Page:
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Onedia Camp

Exploring the Natural World

Go on a journey of culture and nature with bugs, birds, frogs and more.

Attention 4th-6th grade Oneida National citizens: Come and explore the amazing and beautiful natural world in this 3-day camp. Take a cultural and spiritual journey with a valued Oneida tribal member, and reconnect with nature and Oneida culture. Visit and explore restored Oneida lands and the nature resources on the UW-Green Bay campus.  Join us!

Oneida Camp group picture


August 14, 16 & 18
8:00 a.m. - 3:00 p.m.
 Currently FULL! Waitlist only.

See Available Camps


Commuter Camp
Green Bay Campus
Grades 4-6


Program and camp funding is covered by Oneida Nation of Wisconsin state funding.

**Registration cutoff is 21 days prior to the first day of the camp or program. 

Schedule, Locations & Transportation

During the 3-day camp, campers will explore Oneida Nation land and visit the UW-Green Bay campus, finding and identifying wildlife, participating in scavenger hunts and gaining hands-on experiences with nature. Bus transportation provided to and from Oneida Civic Center to each location.  

August 14, 8:00 a.m.-3:00 p.m.

Campers will be transported via bus from Oneida Civic Center to the tent at Trout Creek and spend most of the day there with a visit to Coyote Run down the road to the west. The bus will stay with campers for safety and transport. Bring your own lunch, snacks will be provided. Campers will hike two areas the Oneida have restored from agricultural lands:

  • Exploring extensive marshes, ponds, grasslands and forests on Oneida Nation land
  • Discovering plants, birds, bugs, frogs and other wildlife at Trout Creek and Coyote Run 
August 16, 8:00 a.m.-3:00 p.m.

Campers will be transported on a bus from Oneida Civic Center to UW-Green Bay’s Mary Ann Cofrin Hall. Lunch will be provided. They will visit the UW-Green Bay campus with stops at:

  • The First Nations Department to meet Indigenous professors
  • The Richter Museum of Natural History to get hands-on experience with handling animal specimens
  • The Gary A. Fewless Herbarium to get hands-on experience with plant specimens
  • The Cofrin Memorial Arboretum to explore its natural features, plants and animals
August 18, 8:00 a.m.-3:00 p.m.

Similar to say 1, campers will be transported via bus from Oneida Civic Center to the tent at Trout Creek and spend most of the day there, but will visit Duck Creek down the road to the south. The bus will stay with campers for safety and transport. Bring your own lunch, snacks will be provided. 

Tools for Success

Health Form

​Our camp Health Forms are electronic!  You will receive an e-mail closer to camp that will prompt you to fill out your Health Form online.  Health Forms must be filled out online before your camper checks-in to camp.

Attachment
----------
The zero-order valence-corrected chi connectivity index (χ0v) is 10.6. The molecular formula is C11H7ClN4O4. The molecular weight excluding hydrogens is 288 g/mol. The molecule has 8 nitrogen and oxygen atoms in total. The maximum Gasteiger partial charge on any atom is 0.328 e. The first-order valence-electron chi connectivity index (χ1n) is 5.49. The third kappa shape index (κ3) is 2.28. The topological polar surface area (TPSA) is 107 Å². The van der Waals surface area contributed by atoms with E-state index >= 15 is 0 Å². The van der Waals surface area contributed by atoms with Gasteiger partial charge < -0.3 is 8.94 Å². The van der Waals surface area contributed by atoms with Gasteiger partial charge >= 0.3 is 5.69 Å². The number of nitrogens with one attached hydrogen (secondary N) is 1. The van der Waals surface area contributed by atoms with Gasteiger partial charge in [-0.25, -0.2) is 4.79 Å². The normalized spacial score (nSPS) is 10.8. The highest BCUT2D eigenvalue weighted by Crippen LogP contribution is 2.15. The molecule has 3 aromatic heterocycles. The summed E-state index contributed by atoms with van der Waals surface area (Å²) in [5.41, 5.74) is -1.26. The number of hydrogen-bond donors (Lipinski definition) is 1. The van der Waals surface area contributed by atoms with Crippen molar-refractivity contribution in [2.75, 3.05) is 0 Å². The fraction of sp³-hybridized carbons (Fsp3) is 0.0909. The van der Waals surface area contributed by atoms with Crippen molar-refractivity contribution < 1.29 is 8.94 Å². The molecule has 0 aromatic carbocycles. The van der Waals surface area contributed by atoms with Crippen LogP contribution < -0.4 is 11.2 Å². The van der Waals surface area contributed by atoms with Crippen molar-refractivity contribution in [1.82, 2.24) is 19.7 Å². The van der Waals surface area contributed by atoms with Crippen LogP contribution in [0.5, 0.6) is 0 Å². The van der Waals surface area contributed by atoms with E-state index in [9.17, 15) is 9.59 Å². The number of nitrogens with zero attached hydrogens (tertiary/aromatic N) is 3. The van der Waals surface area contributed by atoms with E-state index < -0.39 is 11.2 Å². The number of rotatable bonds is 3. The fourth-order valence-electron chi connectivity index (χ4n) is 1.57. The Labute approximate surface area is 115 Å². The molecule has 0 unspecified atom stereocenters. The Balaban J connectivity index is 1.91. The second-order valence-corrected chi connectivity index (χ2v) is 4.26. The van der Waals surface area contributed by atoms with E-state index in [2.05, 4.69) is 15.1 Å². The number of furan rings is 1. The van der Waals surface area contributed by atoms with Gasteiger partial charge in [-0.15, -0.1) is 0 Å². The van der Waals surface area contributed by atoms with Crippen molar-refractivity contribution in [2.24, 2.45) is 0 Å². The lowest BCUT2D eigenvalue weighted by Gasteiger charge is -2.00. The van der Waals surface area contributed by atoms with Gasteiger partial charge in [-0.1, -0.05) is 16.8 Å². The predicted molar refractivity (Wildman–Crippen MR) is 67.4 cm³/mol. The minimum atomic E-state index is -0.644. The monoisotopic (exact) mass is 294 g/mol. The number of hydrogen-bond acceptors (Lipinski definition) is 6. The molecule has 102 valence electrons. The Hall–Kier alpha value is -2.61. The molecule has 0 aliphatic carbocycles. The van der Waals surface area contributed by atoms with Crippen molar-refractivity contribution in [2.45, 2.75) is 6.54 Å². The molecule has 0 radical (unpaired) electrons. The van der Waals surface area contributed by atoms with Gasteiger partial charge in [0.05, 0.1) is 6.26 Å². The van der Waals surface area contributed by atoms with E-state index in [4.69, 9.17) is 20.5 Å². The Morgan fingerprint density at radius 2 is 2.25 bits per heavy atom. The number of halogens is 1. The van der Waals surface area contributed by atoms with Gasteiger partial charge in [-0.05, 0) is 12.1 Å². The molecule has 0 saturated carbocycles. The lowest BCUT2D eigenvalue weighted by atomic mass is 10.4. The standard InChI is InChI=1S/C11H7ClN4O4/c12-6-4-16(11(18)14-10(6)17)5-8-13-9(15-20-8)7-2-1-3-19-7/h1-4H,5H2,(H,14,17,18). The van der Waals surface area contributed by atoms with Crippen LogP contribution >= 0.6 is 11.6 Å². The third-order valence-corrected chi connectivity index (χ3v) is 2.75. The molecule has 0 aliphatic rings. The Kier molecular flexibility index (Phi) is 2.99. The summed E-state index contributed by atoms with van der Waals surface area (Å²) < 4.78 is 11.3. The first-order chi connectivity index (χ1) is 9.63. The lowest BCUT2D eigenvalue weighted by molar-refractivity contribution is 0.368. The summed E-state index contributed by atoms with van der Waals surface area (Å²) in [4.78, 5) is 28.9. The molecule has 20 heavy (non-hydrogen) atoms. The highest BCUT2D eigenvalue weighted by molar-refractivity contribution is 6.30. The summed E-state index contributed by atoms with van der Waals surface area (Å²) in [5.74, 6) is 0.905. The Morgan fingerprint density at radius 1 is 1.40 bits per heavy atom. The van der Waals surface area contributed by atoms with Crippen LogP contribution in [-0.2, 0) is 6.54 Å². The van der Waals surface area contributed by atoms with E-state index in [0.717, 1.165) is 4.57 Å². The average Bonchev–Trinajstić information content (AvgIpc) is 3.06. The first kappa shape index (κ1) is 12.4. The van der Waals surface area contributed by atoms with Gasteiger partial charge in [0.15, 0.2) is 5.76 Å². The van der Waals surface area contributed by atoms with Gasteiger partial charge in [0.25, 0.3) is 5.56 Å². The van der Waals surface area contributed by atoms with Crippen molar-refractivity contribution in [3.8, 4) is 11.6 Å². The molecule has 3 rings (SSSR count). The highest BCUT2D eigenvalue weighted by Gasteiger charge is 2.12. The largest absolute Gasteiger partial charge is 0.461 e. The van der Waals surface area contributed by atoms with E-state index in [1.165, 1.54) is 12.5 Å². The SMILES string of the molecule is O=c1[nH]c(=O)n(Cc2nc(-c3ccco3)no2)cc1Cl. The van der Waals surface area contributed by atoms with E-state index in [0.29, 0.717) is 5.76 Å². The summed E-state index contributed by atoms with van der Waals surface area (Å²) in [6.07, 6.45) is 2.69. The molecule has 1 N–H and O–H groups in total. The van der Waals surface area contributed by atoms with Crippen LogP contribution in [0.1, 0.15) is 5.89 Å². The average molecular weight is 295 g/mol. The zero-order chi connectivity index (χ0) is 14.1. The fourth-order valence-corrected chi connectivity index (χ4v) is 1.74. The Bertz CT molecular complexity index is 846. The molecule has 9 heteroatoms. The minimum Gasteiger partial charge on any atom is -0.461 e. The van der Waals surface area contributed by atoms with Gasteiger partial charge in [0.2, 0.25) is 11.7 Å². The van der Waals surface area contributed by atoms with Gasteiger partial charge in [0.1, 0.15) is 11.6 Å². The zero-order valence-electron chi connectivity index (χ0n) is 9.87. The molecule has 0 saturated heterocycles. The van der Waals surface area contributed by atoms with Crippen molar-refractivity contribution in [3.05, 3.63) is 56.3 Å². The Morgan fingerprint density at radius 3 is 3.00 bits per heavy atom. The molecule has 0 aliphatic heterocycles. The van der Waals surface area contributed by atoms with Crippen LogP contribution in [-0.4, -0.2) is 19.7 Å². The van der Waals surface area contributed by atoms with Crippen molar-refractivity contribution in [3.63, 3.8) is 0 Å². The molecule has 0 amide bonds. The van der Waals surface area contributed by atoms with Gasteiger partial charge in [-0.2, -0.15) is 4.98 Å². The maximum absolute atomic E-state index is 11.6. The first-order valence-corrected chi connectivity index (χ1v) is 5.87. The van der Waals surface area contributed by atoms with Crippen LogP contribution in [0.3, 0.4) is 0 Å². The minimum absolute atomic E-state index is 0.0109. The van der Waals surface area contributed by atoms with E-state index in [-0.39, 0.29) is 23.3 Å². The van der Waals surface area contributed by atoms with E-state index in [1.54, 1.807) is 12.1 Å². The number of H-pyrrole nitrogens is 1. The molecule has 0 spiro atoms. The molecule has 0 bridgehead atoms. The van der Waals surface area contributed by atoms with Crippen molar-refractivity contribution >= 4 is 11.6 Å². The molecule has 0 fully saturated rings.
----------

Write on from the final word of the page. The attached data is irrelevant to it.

Complete Health Form

Accident Insurance

The UW-Green Bay Health and Counseling Center is not available for camps or other youth programs. Therefore, parents/guardians will be notified of any suspected or known illness or injury. Accident insurance through the University of Wisconsin is automatically included for all kids at camp. This limited policy covers injuries relating to camp accidents only. It is understood that medical costs in excess of camp insurance will be borne by parents or guardians.

Campus Map and Directions

The following link will provide you with printable maps and directions to campus: Maps & Directions.

Helpful Documents

Please review our policies. Feel free to sign up for our newsletter and check Facebook for updates on new offerings.

Camp Instructors

portrait of instructor Erin Giese

Erin Giese

Erin is the Senior Research Specialist at UW-Green Bay’s Cofrin Center for Biodiversity and serves as the President of the Northeastern Wisconsin Audubon Society. She has worked on bird conservation and monitoring projects for over a decade and gets the most joy out of sharing birds and nature with others. 

portrait of instructor Dennis Rockhill

Tony Kuchma

Tony is a Project Manager for the Oneida Nation’s Environmental Department where he restores native prairie and wetland habitats. The most rewarding part of his job is seeing animals return to the restored habitats and showing people the importance of preserving, protecting, and restoring our natural landscape.

portrait of instructor Dennis Rockhill

Randy Cornelius

Randy is currently semi-retired and working parttime for the Oneida Cultural Heritage Department as an Oneida Language and Cultural Archivist.  He’s spent 26 years in this department and overall, 34 years working for the Oneida Nation.

Portrait of Patti Schevers

Contact Us

Have questions on our youth camps and programs? Please reach out to us!

Email Us